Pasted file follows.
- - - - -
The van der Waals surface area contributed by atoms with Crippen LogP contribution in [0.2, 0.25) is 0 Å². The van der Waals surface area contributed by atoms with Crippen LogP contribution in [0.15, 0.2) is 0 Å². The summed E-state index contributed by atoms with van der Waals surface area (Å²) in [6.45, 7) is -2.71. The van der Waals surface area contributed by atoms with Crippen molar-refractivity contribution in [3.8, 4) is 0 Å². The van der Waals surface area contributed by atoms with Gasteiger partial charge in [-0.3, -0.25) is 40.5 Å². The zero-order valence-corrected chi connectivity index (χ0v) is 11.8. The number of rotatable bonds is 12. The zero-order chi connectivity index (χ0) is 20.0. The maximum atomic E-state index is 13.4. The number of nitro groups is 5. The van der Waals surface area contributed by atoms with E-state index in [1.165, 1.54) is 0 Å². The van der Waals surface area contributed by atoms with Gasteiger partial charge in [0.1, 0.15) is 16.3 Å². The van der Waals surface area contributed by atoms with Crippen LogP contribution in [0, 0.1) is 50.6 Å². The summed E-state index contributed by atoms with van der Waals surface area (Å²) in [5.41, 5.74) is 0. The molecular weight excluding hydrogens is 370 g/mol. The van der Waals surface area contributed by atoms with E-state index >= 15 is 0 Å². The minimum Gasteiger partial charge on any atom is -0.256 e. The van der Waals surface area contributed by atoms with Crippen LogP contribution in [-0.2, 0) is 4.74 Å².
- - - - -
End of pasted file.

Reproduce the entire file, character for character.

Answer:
The van der Waals surface area contributed by atoms with Crippen LogP contribution in [0.2, 0.25) is 0 Å². The van der Waals surface area contributed by atoms with Crippen LogP contribution in [0.15, 0.2) is 0 Å². The summed E-state index contributed by atoms with van der Waals surface area (Å²) in [6.45, 7) is -2.71. The van der Waals surface area contributed by atoms with Crippen molar-refractivity contribution in [3.8, 4) is 0 Å². The van der Waals surface area contributed by atoms with Gasteiger partial charge in [-0.3, -0.25) is 40.5 Å². The zero-order valence-corrected chi connectivity index (χ0v) is 11.8. The number of rotatable bonds is 12. The zero-order chi connectivity index (χ0) is 20.0. The maximum atomic E-state index is 13.4. The number of nitro groups is 5. The van der Waals surface area contributed by atoms with E-state index in [1.165, 1.54) is 0 Å². The van der Waals surface area contributed by atoms with Gasteiger partial charge in [0.1, 0.15) is 16.3 Å². The van der Waals surface area contributed by atoms with Crippen LogP contribution in [0, 0.1) is 50.6 Å². The summed E-state index contributed by atoms with van der Waals surface area (Å²) in [5.41, 5.74) is 0. The molecular weight excluding hydrogens is 370 g/mol. The van der Waals surface area contributed by atoms with E-state index >= 15 is 0 Å². The minimum Gasteiger partial charge on any atom is -0.256 e. The van der Waals surface area contributed by atoms with Crippen LogP contribution in [-0.2, 0) is 4.74 Å².